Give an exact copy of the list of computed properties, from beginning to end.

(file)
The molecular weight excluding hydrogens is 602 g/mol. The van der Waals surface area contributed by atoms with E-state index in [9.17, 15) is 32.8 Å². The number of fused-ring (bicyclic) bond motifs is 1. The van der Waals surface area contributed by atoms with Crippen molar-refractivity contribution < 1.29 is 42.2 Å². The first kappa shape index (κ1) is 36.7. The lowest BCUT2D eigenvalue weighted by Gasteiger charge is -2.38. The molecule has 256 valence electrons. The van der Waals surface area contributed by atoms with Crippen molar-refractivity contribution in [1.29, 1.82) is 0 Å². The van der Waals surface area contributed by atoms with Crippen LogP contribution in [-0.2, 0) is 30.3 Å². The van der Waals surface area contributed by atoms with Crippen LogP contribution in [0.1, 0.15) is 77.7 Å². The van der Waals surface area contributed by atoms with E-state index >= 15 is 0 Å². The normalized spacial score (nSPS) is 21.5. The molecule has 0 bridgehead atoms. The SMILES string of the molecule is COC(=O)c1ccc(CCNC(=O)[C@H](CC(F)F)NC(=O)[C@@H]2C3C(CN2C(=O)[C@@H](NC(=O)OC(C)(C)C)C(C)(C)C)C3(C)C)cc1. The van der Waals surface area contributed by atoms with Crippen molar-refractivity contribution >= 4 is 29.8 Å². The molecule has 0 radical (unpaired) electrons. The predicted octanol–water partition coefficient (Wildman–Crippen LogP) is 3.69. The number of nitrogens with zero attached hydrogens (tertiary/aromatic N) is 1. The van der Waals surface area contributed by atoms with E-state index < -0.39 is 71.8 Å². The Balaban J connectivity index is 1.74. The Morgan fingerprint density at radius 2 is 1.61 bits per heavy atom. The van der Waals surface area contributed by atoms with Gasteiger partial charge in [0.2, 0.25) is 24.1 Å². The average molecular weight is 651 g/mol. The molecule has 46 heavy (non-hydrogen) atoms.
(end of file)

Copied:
The molecular weight excluding hydrogens is 602 g/mol. The van der Waals surface area contributed by atoms with E-state index in [9.17, 15) is 32.8 Å². The number of fused-ring (bicyclic) bond motifs is 1. The van der Waals surface area contributed by atoms with Crippen molar-refractivity contribution < 1.29 is 42.2 Å². The first kappa shape index (κ1) is 36.7. The lowest BCUT2D eigenvalue weighted by Gasteiger charge is -2.38. The molecule has 256 valence electrons. The van der Waals surface area contributed by atoms with Crippen molar-refractivity contribution in [1.29, 1.82) is 0 Å². The van der Waals surface area contributed by atoms with Crippen LogP contribution in [-0.2, 0) is 30.3 Å². The van der Waals surface area contributed by atoms with Crippen LogP contribution in [0.1, 0.15) is 77.7 Å². The van der Waals surface area contributed by atoms with E-state index >= 15 is 0 Å². The normalized spacial score (nSPS) is 21.5. The molecule has 0 bridgehead atoms. The SMILES string of the molecule is COC(=O)c1ccc(CCNC(=O)[C@H](CC(F)F)NC(=O)[C@@H]2C3C(CN2C(=O)[C@@H](NC(=O)OC(C)(C)C)C(C)(C)C)C3(C)C)cc1. The van der Waals surface area contributed by atoms with Crippen molar-refractivity contribution >= 4 is 29.8 Å². The molecule has 0 radical (unpaired) electrons. The predicted octanol–water partition coefficient (Wildman–Crippen LogP) is 3.69. The number of nitrogens with zero attached hydrogens (tertiary/aromatic N) is 1. The van der Waals surface area contributed by atoms with E-state index < -0.39 is 71.8 Å². The Balaban J connectivity index is 1.74. The Morgan fingerprint density at radius 2 is 1.61 bits per heavy atom. The van der Waals surface area contributed by atoms with Gasteiger partial charge in [0.2, 0.25) is 24.1 Å². The average molecular weight is 651 g/mol. The molecule has 46 heavy (non-hydrogen) atoms.